Apocalypse Now was shot in 70mm and was initially shown in the correct widescreen 70mm aspect ratio of 2.21 to 1. This new DVD has Apocalypse trimmed down to 2.35 to 1, which sounds like they’ve chopped off the tops and bottoms slightly. I saw it in 70mm at the Ziegeld 27 years ago and I know they showed it at 2.21 to 1 during that engagement and they wouldn’t have done this if it hadn’t been cool with Francis and the powers-that-be, so anyone who says a 2.35 to 1 presentation is somehow better or more complete is wrong. I’m always disagreeing with people who think it’s better to show a film with the tops and bottoms chopped off. Give it air, I always say. Give the actors a little headroom.
To be a really complete Apocalypse dossier, of course, George Hickenlooper and Fax Bahr‘s Heart of Darkness — a brilliant documentary about the tortured making of the film — should have been included, and of course it hasn’t been
Only a week or so on the job and Disney production chief Oren Aviv has already defined himself as a disciplined dispenser of carefully composed (read: disengenuous) press statements.
First he told N.Y. Times reporter Laura Holson that he was “surprised when Disney chairman Dick Cook asked him…to succeed [Nina] Jacobson” and that he “never asked for [the] job.” Now he’s telling Slate‘s Kim Masters that he’s ready to look past Mel Gibson’s attitudes about Jews. “I’ve worked with Mel on several films over the years and we have a great relationship, ” he said. “We all make mistakes and I’ve accepted his apology to what was a regrettable situation. I wish him the very best on his path to healing.”
That’s a nice Christian comradely thing to say, and also a necessary thing considering that Disney is stuck with the task of distributing Gibson’s Apocalypto, but there’s an art to bullshitting the press that Aviv hasn’t gotten the hang of yet. You have to try and sound like someone who hasn’t rehearsed his quotes ten times over before picking up the phone. Every now and then you have to just blurt something out that sounds tossed-off and what-the-hellish and and 90% true. If you say too many half-true, half-horseshit statements, reporters will get wind of your character sooner or later and then they’ll stop listening.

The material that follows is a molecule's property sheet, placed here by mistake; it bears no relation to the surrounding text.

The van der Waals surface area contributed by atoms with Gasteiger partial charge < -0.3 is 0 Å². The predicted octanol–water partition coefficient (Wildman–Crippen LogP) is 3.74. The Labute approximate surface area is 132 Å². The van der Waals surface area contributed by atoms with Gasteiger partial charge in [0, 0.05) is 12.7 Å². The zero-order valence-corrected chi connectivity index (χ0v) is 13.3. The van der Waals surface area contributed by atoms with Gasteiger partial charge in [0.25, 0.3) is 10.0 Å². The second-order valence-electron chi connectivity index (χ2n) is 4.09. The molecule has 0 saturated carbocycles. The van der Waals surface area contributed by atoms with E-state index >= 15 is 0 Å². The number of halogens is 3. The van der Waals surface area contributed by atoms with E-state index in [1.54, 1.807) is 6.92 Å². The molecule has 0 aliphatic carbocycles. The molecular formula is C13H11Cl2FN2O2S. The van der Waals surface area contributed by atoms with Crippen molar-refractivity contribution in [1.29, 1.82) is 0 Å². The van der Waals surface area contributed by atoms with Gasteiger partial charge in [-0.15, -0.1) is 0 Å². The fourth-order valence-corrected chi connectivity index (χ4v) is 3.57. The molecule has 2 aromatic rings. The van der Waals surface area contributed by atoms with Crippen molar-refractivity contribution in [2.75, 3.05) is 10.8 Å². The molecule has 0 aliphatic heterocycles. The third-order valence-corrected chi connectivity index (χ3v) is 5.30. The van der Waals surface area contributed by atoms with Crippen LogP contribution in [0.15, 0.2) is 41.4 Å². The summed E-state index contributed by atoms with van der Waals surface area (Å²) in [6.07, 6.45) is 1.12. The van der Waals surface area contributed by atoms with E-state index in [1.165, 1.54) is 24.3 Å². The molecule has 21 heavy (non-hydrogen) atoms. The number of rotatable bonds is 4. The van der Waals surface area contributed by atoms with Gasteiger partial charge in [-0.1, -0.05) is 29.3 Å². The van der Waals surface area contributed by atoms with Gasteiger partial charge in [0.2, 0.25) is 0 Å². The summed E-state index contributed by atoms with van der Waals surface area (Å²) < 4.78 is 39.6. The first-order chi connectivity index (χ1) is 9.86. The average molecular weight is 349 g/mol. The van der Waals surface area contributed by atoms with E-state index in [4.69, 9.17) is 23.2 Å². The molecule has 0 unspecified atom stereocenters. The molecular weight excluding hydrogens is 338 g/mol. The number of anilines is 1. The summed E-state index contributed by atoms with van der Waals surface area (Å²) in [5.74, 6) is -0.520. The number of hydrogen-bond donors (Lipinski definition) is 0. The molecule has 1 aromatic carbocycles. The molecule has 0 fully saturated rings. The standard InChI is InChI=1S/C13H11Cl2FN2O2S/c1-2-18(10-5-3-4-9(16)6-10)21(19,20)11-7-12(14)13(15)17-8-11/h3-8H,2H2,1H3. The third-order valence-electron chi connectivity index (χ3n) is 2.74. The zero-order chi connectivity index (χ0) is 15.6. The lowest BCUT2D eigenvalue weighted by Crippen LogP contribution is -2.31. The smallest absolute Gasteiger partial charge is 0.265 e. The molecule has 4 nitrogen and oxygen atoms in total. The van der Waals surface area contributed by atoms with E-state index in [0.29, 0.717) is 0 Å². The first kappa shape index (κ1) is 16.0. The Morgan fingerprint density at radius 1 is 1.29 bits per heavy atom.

The anti-Jewish thing has been tattooed into Mel Gibson’s forehead and there’s no laser procedure that will remove it. There’s only one way to deal with it, and that’s what Henry II did after Thomas Becket was murdered. Gibson needs to do penance. He needs to visit a prominent temple, take his shirt off, kneel on the stone floor and submit to lashings by a team of rabbis. Repeatedly, I mean. For weeks and probably months to come. He needs to make a show of groveling at the feet of Hollywood’s Jewish bigwigs. That’s the only thing that will even half-assedly begin to get him off the hook . Me bad, me anti-Semite, me looking for guidance. Question is, does he have the character or the will to do that?
An Access Hollywood piece set to air this evening reportedly quotes Lindsay Lohan‘s manager-mom Dina as saying that the wording in the letter sent to her daughter last week (i.e., the one warning Lindsay to cool it on the partying and missing work or else) by Morgan Creek honcho James Robinson was “way out of line” and “ridiculous.” She reportedly added, “Maybe [Robinson] has personal issues with whomever and it came out with my child. I don’t know him. I can’t judge him. I don’t think it was a smart thing to do to a young girl.”